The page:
Surveys of offenders reveal they are more likely to dread intensive and lengthy community-based punishments than shorter prison terms (see Moore, May & Wood 2008; Petersilia & Deschenes, 1994). Additionally, Nagin et al. (2009) reported some offenders claim prison is more pleasant than anticipated. This potentially reduces perceived loss of imprisonment, subsequently increasing likelihood of reoffending. This is supported by Raaijmakers, Loughran, Keijser, Nieuwbeerta and Dirkzwager (2017), who found offenders viewed prison as ‘relatively trivial’ after previous imprisonments. Experimental research by Deschenes, Turner and Petersilia (1995) demonstrated when randomly assigned intensive probation supervision, some individuals opted instead to serve their sentence in prison. Though dated, this nevertheless contradicts specific deterrence; non-custodial sanctions are perceived as more onerous than prison (Wood & May, 2003).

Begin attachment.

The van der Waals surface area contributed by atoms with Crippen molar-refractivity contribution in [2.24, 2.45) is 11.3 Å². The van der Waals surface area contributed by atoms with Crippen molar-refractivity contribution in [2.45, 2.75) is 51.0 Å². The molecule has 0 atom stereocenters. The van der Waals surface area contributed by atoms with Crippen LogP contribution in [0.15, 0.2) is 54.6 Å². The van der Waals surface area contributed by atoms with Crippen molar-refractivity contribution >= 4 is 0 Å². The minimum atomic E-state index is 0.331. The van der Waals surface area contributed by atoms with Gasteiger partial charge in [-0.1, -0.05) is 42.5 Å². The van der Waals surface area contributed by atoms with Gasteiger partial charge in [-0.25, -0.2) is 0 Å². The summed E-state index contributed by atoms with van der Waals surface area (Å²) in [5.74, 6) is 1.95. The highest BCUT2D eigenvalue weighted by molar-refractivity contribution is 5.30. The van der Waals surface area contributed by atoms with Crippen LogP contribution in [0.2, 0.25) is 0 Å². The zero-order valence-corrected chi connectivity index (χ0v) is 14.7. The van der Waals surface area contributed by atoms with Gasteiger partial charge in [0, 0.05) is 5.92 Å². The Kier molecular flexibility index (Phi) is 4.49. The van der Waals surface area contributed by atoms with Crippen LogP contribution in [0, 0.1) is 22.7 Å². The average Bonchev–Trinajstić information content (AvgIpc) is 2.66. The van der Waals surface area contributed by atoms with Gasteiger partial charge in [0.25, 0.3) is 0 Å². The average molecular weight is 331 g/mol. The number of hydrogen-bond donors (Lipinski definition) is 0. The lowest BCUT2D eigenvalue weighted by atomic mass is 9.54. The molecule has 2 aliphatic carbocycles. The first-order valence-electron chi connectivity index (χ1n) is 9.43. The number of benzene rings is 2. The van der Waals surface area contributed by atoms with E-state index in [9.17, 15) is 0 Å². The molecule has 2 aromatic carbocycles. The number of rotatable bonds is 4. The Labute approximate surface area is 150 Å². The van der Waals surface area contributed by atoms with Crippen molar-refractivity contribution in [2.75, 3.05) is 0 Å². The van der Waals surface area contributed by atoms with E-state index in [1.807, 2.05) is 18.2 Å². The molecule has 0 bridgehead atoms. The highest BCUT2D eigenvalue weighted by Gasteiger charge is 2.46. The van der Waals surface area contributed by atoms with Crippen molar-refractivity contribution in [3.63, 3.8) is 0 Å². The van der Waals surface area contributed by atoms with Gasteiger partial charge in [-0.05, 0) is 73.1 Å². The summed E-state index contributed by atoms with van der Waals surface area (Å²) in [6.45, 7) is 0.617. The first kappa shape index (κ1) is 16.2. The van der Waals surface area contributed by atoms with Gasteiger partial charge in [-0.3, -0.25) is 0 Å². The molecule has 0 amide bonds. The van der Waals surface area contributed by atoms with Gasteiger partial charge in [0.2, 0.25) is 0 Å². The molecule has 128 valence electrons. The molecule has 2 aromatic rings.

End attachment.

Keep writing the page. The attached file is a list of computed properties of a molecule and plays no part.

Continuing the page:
Reoffending is difficult to measure as it is affected by many different factors which should be controlled, such as; socioeconomic status, post-release supervision, imprisonment length, crime severity (Esperian, 2010). Additionally, studies may be based on varying data; criminal prosecution, new convictions, or re-imprisonment (Israel & Chui, 2006), making comparisons problematic. Due to these limitations, recidivism figures should be interpreted with appropriate critique (Tom??ek & Rozum, 2018). Based on comparative analysis, Bales and Piquero (2012) concluded increased recidivism risk for custodial compared to community sentences is present regardless of research methodology. Furthermore, Spohn and Holleran (2002) and Spohn (2007) found time to reoffending was shorter for ex-prisoners, even after controlling background characteristics and prior criminal record. Consequently, findings appear robust and dispute specific deterrence theory (Gaes & Camps, 2009). Recidivism measures are further limited by failure to encompass hidden crime, meaning they are underestimates and prisons are even less effective than research suggests (Tom??ek & Rozum, 2018).